Infuse in ‘the domain’

Understanding your client’s business will give you better chances of succeeding in gathering the right requirements from the very first time.  For example, if my line of knowledge is the manufacturing industry: the process from purchasing to manufacturing and the way a recipe is implemented on a product to go from raw materials to finished good; then most probably, my knowledge of understanding the way an airline company should work is one of guess work.

This does not mean that I cannot get the right requirements for an airline company but I would need more training in that area, thus requiring more time and as the requirements good deeper into the industry, then users will more and more assume the obvious.

The requirements

Finally, after understanding the users, possibly the client, and hopefully the domain then one can either use a formal or informal way to gather those requirements.  Some studies [3] do suggest that informal ways do get the best outcome of the project – although I agree, I think that there are various other variables which do contribute to success.

My motto is that there are no exceptions,
there are simply different rules

To gather requirements there are various techniques but the core of all is asking questions, and lots of them.  Often, in my meetings, I end up asking a hundred questions on the most irrelevant things – simply because I believe that the client is more susceptible to say the relevant one, and forget the irrelevant ones – most importantly when there are exceptions to a rule.  My motto is that there are no exceptions, there are simply different rules.  An exception will be forgotten and if remember a developer must program it, therefore a rule must be created for it.  An exception in requirement elicitation is when there were requirements which were forgotten and thus must be programmed in later.  However, asking too much questions may also lead to information overflow.  For the analyst, probing into this information, though demanding, is much better than having to ‘invent’ it.  However, often, for user, this will lead to fear that the analyst is not understanding a thing and thus making the interview process dreary.   Explaining the ‘hundred thousand question’ technique to users often solves this problem.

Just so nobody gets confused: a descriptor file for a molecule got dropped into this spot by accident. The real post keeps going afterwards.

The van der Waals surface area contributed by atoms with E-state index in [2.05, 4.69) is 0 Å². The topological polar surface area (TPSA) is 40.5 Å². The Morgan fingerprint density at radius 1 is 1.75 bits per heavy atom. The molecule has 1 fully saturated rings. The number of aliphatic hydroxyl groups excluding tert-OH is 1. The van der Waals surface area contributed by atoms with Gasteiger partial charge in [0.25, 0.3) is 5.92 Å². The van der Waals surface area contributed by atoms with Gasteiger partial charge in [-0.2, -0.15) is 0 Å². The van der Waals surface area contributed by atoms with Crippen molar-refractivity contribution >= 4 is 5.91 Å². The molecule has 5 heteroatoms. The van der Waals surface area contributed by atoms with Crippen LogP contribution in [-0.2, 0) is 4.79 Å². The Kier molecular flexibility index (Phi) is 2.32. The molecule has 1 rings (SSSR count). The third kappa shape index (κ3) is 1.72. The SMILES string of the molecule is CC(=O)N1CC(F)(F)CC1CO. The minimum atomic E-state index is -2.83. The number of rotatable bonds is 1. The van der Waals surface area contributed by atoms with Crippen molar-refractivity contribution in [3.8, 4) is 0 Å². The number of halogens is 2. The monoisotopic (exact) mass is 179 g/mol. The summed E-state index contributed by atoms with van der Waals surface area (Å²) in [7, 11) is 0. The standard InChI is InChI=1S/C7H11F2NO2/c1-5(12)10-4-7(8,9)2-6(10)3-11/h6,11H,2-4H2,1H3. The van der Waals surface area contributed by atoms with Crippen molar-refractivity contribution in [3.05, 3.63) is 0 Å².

As a person who has a visual mind, I believe that an analyst should be able to close his eyes and see the solution ready.  Once the solution is ready, in my mind, it is now just a matter of making sure that this is what the client needs and that the developers do understand what is required.


Communicating to users is important since the analyst must make sure that the instructions that will be given to developers who will create the solution are those correct steps which are required to develop the end product of any requirement elicitation.

I always thought that narration with lots of visual inputs is the best solution, however not all people think alike.   Presenting instruction to users to explain them what you learned and what you will propose to give them depends on the users.  A questionnaire [4] could be given to them in order that the analyst can understand what type of users does he has and avoid giving lots of textual information to users who think mostly visual and lots of visual information to users who prefer it textual.

The same reasoning applies to communication with developers.  There are many formal and studied ways in order to ask developers what the client needs – but most of all it is also important that the developers understand the client.


[1] Ian Sommerville, Pete Sawyer:  Requirements Engineering – A Good Practice Guide [John Wiley and Sons, 1997]

[2] Haruhiko Kaiya, Yuutarou Shimizu, Hirotaka Yasui, Kenji Kaijiri, Mothoshi Seaki: Enhancing Domain Knowledge for Requirements Elicication with Web Mining [2010 Asia Pacific Software Engineering Conference]

[3] Colin J. Neill and Phillip A. Laplante: Requirements Engineering: The State of the Practice [IEEE Software November/December 2003 pg. 40-45]

[4] B. Soloman and R. Felder: Index of learning Styles Questionnaire [2009]. See


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Requirements Gathering: The Learning Curve